- Iodine is a non-metal but it is lustrous.
- NonMetals produce acidic oxides when dissolve in water and metals gives rise to basic oxides.
- NonMetals are generally float in the water, This is because most nonmetals are lighter than water. That’s why we fill the balloons with nonmetals rather than metals.
- We mostly use helium to fill the balloons, this is because it is safer and less reactive than hydrogen.
- Non-metals are not good conductors of heat and electricity, while Graphite can conduct electricity, even though it is a non-metal.
- Nonmetals are brittle meaning they break easily. This also means that, they are not malleable.
- Nonmetals have low melting points, that’s why most of them are gases at room temperature.
- Non-metals show high ionization enthalpies and electronegativities.
Chemical Properties of Non-Metals
- Reaction of non-metals with oxygen: when they react with oxygen, they form non-metallic oxide. C + O2 → CO2
- Reaction with dilute acids: Nonmetals do not reacts with acids.
- They show electronegative character (tendency to gain electrons).
- Nonmetals have tendency to gain electrons and get reduced. Thus, they are strong oxidizing agents, Example: Fluorine.
- Formation of covalent compounds: They do share of electrons and form covalent compounds.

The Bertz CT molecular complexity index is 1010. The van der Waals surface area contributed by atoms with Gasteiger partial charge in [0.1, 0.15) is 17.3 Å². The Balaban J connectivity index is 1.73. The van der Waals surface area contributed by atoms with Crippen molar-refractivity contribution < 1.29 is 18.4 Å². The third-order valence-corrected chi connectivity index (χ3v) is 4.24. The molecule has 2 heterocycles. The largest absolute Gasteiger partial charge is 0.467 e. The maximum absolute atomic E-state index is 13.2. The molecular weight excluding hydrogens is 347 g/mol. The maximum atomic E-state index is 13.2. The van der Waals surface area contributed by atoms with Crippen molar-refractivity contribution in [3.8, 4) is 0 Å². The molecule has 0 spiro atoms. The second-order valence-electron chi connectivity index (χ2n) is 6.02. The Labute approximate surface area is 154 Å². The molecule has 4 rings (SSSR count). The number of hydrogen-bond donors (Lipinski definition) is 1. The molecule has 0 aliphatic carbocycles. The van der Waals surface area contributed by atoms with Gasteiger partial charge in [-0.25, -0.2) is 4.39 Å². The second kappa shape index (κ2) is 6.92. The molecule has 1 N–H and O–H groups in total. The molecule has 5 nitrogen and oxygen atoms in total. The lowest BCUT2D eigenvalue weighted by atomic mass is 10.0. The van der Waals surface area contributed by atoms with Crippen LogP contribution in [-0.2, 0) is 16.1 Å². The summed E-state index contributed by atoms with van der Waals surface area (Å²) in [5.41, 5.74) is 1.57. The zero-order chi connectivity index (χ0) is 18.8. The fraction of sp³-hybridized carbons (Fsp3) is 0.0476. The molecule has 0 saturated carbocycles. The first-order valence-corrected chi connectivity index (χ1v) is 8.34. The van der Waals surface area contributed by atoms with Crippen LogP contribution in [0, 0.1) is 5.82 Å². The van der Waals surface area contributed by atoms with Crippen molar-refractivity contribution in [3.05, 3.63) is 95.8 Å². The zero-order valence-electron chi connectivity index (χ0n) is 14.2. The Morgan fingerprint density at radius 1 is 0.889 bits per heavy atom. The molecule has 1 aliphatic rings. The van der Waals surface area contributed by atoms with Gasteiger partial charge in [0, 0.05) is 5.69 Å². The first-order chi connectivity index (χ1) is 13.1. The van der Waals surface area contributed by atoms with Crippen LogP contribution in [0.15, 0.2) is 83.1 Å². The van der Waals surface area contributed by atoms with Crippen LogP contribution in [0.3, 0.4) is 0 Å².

- Nonmetals do not react with water and hence do not displace hydrogen from water.
- Nonmetals react with hydrogen to form stable, covalent hydrides.
- Non-metals form covalent chlorides with chlorine.
Uses of Non-metals
Uses of Carbon
- Graphite is used to make pencil led. It has the perfect blend of hardness and blackness.
- Graphite is also used as waxing coating over surfaces. It can be used to provide protection against rust.
- Not only the graphite, diamond is also another allotrope of carbon. So, diamond is used as tool in grinding, drilling, cutting and polishing.
Uses of Nitrogen and Phosphorous
- It is used in fertilizers for better crop growth.
Uses of Oxygen
- This nonmetal plays a major role in a lifecycle.
- Life support for plants and animals.
Uses of phosphorous and Sulphur
- Phosphorous and sulfur are used in crackers and fireworks.
- Water molecule is made up of two non-metals, oxygen and hydrogen.
- Even counting halogens and noble gases, there are only 18 elements in the periodic table that are considered non-metallic.
- Many nonmetals can take on metallic properties under very high pressure.
- Selenium takes its name from the Greek word “Selene”, which means “moon”.
- Carbon is the only important element for life on earth.
- Fluorine does not have an Oxide.
- Lightning is responsible for 8% of nitrogen fixation on earth.
So, this was all about the non-metals. We have discussed above all the important information about the NonMetals like their abundance, physical and chemical properties. We have also discussed about the uses of NonMetals and some interesting facts which is related to non-metals. Thus, now I hope you get all the information properly about this topic.